The Bergin Book Report highlights Richard Florida's Who's Your City?
Now that Florida has stimulated further debate about the correlation between location and happiness, OA publisher Warwick Sabin asked him to apply his theories to the American South, where a sense of place has always mattered most.
Whether you're a city lover, have a keen interest in our economy, or an arm-chair social scientist seeking to understand global trends then this book will give you much to ponder.
Tim Harford finds out why deciding where you live could be the most important decision of your life.
The Financial Post's top ten
PLACE matters. It affects your career chances, your choice of life partner, and, according to transplanted American economist Richard Florida, your chances for personal happiness and fulfillment.
Columnist Rheba Estante's personal perspective on how your city of residence brings joy or sorrow.
Spectrum investigates Ireland's response to its changing ethnic and cultural makeup. Through debate, comment and analysis of the international context, Spectrum explores how Ireland is coping with its new multiculturalism. The programme is presented by Zbyszek Zalinski.
Richard Florida presents a potent argument for why a few cities are emerging as extremely successful economic powerhouses, while most are in decline. Florida argues that we are now able to choose a place to live from cities around the country and all one needs to do is match a city’s personality and social possibilities with our individual needs and preferences also arguing that these needs can change withdifferent stages — early career, raising a family and retirement — of life.
Book reviews by Dr. Albert Mohler
Florida argues that where you lives affects everything from how much money you make to how happy you are.
Throughout and since his successful campaign for Lexington mayor, Jim Newberry has cited the writings of urban studies theorist Richard Florida, whose best-selling Rise of the Creative Class has contributed to a surge of urban revitalization efforts from coast to coast.
Richard Florida says cities must pander to creative types
In 2002, with his best-selling book The Rise of the Creative Class, Richard Florida kick-started a national conversation about cities can attract the kind of people that will help them grow and compete.
We assume in an age of globalization that it doesn't matter where you live: Technology allows us to do our jobs from home, be it on a tropical beach or in a rural community. Best-selling author and urbanologist Richard Florida disagrees.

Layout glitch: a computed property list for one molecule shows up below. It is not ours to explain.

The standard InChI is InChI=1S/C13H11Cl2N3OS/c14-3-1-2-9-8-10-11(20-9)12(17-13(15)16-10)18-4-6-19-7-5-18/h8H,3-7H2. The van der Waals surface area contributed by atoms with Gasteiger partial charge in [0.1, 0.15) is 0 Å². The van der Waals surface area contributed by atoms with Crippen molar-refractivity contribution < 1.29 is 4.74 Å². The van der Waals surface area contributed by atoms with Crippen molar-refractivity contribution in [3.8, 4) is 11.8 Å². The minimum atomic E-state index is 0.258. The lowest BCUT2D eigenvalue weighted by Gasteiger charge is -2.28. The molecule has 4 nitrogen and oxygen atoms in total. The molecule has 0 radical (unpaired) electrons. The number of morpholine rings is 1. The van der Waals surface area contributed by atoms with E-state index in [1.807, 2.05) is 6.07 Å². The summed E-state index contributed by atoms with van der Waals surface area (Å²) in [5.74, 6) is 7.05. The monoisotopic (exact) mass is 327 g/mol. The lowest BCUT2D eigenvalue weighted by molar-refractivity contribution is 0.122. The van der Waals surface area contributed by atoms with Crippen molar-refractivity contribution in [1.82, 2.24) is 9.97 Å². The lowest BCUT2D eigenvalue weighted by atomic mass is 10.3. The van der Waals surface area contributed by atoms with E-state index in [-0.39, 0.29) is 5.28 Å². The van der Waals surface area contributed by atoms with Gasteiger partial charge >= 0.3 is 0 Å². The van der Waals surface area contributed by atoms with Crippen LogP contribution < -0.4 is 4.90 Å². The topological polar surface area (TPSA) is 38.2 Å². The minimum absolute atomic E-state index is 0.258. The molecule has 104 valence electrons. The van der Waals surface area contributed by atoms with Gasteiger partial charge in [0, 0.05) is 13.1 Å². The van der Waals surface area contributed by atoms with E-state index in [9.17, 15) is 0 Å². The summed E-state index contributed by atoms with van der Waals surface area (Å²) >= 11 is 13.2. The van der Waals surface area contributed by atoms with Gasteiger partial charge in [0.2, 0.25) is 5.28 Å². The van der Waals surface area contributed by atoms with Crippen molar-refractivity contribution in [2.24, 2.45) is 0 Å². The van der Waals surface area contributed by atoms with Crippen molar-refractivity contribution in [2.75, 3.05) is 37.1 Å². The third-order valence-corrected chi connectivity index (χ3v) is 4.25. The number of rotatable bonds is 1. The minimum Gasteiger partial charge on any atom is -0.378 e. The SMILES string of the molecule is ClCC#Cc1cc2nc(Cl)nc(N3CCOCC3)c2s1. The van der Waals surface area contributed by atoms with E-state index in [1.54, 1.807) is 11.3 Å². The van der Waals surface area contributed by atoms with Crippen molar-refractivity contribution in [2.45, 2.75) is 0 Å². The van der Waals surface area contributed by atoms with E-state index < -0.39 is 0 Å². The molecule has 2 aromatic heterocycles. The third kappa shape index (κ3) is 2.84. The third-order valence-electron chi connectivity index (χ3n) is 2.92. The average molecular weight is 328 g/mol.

Globalization and technology have created new options of working from anywhere, but that hasn't de-emphasized the importance of where a worker lives. Arguably, place is becoming more important.Reprinted and/or posted with the permission of Daily Journal Corp. (2008)
For the first time ever, says author and Toronto University's Business and Creativity Professor Richard Florida, many of us have the freedom and economic means to choose our place — and the opportunity to find the place that fits us best is even more important than choosing a career or even a spouse.
Richard Florida on NPR says many of us have the freedom and economic means to choose our place — and the opportunity to find the place that fits us best is even more important than choosing a career or even a spouse.
Bestselling author, academic, and prominent public intellectual Richard Florida talks to Joseph Planta about his latest book, Who's Your City? How the Creative Economy is Making Where to Live the Most Important Decision of Your Life (Random House, 2008).
Author Richard Florida argues that for people in creative fields, it’s important to live near each other in order to spark innovation and drive regional economies.
Florida maintains that where you decide to live has far-reaching consequences, and as the title suggests, this decision may be the most important one that you ever make.
Richard Florida took on Thomas Friedman and challenged his notion that the world is flat - suggesting instead that it is "spiky" by pointing out that the real economic activity happens within cities, not countries and that it DOES matter where you live even though technology has seemingly made it easier to do business anywhere.